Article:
When we were last filming there, we had two or three days off. Days off are really needed as a crew. We're there ultimately to do our job and do the filming side of it well. It's just that everyone can never quite resist throwing in a few toys to the van that carries over all the equipment. We're not total junkie nightmares who can never sit still—we definitely rest up, as well. But also we knew this one in Utah was going to be a fun place. So we just planned another couple of days off in between. We’ve got the gear and the skills between us all to go and have loads of fun adventures when we're in these places. That really brings our days off alive.
This is a bunch of stuff that we did as a crew during those days off. But you probably don't want all of those for one day off. Otherwise, it'd be a little bit of an insane day.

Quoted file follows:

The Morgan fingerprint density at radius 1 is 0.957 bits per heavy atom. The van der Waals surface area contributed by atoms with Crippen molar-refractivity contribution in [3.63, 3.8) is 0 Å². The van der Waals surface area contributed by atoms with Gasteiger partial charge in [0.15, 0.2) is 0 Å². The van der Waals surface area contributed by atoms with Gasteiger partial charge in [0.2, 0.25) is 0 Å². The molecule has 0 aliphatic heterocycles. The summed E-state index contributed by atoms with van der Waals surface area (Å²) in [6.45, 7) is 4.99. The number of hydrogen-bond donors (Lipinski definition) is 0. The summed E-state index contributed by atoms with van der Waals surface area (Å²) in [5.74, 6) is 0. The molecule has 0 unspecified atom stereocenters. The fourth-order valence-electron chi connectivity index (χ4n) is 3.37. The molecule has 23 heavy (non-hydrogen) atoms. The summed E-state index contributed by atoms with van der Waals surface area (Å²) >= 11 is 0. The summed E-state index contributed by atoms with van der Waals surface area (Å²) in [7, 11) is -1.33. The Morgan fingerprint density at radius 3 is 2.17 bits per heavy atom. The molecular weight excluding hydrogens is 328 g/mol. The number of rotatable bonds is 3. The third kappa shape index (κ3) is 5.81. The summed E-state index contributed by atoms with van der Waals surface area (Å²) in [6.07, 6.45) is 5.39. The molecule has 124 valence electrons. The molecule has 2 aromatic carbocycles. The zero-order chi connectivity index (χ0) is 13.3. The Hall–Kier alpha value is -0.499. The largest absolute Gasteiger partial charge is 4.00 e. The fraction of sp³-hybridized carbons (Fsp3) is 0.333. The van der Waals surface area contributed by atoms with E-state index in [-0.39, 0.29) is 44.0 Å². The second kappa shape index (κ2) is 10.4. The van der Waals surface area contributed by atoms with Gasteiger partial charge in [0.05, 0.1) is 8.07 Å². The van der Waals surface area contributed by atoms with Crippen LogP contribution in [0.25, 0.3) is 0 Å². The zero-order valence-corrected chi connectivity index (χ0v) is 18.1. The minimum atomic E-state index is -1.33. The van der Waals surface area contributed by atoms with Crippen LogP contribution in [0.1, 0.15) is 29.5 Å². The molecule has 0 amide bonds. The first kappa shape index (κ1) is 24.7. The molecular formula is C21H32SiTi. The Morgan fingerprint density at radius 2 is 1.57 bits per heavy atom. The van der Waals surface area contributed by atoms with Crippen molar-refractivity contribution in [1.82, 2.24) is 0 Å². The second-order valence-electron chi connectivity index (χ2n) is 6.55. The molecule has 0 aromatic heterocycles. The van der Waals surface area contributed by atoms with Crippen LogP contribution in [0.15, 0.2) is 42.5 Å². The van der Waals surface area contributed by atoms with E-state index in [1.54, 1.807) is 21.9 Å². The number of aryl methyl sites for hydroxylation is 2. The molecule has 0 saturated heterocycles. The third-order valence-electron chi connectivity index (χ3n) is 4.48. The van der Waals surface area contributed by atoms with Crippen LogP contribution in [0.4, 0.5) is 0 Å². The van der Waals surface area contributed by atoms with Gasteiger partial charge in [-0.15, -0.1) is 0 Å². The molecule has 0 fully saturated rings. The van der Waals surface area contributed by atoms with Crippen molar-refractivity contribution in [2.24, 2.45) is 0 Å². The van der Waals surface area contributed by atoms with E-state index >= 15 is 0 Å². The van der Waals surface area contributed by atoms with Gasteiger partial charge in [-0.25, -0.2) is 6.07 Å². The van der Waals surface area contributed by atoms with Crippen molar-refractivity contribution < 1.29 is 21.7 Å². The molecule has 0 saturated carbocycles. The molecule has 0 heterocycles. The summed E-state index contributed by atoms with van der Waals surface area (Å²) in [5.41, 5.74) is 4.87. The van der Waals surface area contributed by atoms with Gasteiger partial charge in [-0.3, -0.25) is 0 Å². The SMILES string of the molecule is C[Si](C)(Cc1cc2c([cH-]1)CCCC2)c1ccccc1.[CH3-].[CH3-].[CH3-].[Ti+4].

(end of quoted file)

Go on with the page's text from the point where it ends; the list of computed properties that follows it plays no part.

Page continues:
The day started off with these paramotor buddies saying, "Let's go to the lakes." I said, "Let's try it on the river in Moab. Why don't we pull out the Jet Skis and we'll just bomb up river?" They'd never really done it on the river—they always take it to these lakes. But I said, "Let's do it." It was brilliant. We took these Jet Skis and it was super fun. The Colorado River goes from really deep to two inches deep to rapids to huge areas that are just amazing stretches of calm, flowing river through these gorges. We just bombed up river, swam, and messed around.
Then we headed to Canyonlands National Park. I'd climbed quite a bit on Tombstone Rock around there, which is an iconic one. I always thought this would be really fun to come with the Polaris RZR off-road vehicles and just bomb around here.
I got JT Holmes—my good buddy from School Valley, from Tahoe Palisades—over. He's a professional skier and speed rider. He's now a stunt coordinator for movies and an all-around good guy, like-minded, free spirit, rule breaker, laughs at himself, loves the adventure, doesn't take anything too seriously—apart from staying alive. We've traveled a lot around the world and had many great adventures.